27 January 2010

Jan 27

Reference links:

Old Testament

As I was washing dishes this evening, I realized how odd it is that none of the Pharaohs that the Hebrews interact with are named. They are always referred to as "Pharaoh" or "king of Egypt". Given that Egypt is well documented for an ancient society, the stories in Egypt would be more believable if the Pharaohs were named.

Moses, being a sensible man, realizes that he cannot expect the people of Israel to believe that he is speaking for God just because he says so. Whatever his personal experience might have been, he cannot transfer that experience to other people. He makes this point to God, and God gives him the ability to turn his staff into a snake, make his hand diseased and healed again, and turn water of the Nile into blood.

Moses next protests that he cannot speak well. God has an answer for that,
Who makes a person's mouth? Who decides whether people speak or do not speak, hear or do not hear, see or do not see? Is it not I, the Lord? Now go! I will be with you as you speak, and I will instruct you in what to say.
Some early Biblical descriptions of God make him responsible for misfortune as well as good; this passage supports that view, at least with respect to some types of misfortune. Whether you take this physically (God makes people blind) or metaphorically (God keeps people from understanding), this passage seems at odds with the idea of a God of love. That said, a God responsible for both good and evil is more consistent withthe view of God as omnipotent and the creator of all.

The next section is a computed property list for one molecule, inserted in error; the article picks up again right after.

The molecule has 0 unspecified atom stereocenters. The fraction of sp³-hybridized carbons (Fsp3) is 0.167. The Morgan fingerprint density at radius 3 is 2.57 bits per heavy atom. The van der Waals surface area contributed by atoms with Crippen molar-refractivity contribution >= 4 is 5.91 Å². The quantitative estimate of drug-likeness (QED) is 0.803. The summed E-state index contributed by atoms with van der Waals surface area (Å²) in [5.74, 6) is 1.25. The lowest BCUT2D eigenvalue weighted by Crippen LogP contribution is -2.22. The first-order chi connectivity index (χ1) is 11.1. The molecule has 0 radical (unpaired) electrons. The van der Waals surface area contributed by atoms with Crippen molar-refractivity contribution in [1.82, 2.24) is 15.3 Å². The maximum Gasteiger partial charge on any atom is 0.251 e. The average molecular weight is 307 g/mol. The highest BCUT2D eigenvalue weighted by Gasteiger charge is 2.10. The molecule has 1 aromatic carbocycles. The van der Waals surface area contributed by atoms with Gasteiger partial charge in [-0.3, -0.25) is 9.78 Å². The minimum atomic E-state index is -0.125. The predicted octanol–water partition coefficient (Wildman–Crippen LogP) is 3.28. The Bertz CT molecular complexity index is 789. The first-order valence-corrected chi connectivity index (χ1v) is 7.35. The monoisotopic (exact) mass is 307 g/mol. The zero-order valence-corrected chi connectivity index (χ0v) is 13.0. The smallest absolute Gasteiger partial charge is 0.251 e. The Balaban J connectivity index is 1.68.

In any case, God agrees to let Moses get help from his brother Aaron. Given that Pharaoh declared that all Hebrew boys should be murdered at birth, I wonder where Aaron came from. What he born before the decree? After it was lifted? Did Moses' mother hide a second child? Was Aaron actually Moses' brother-in-law? No clue.

After finishing up his conversation with God, Moses, his wife, and their sons leave Midian for Egypt. On the way something very strange happens.
On the way to Egypt, at a place where Moses and his family had stopped for the night, the Lord confronted him and was about to kill him. But Moses' wife, Zipporah, took a flint knife and circumcised her son. She touched his feet with the foreskin and said, "Now you are a bridegroom of blood to me." (When she said "a bridegroom of blood," she was referring to the circumcision.) After that, the Lord left him alone.
Okay... Apparently God changes his mood as quickly as Jesus (so there is a family resemblance!). Moses had just been talking to God. Now God tries to kill him. Maybe God had a good reason, but it seems extreme. And weird. I would expect that if God tried to kill someone, he would succeed. Also, good call on Zipporah's part figuring out (somehow) that a rapid and probably somewhat imprecise circumcision would appease God.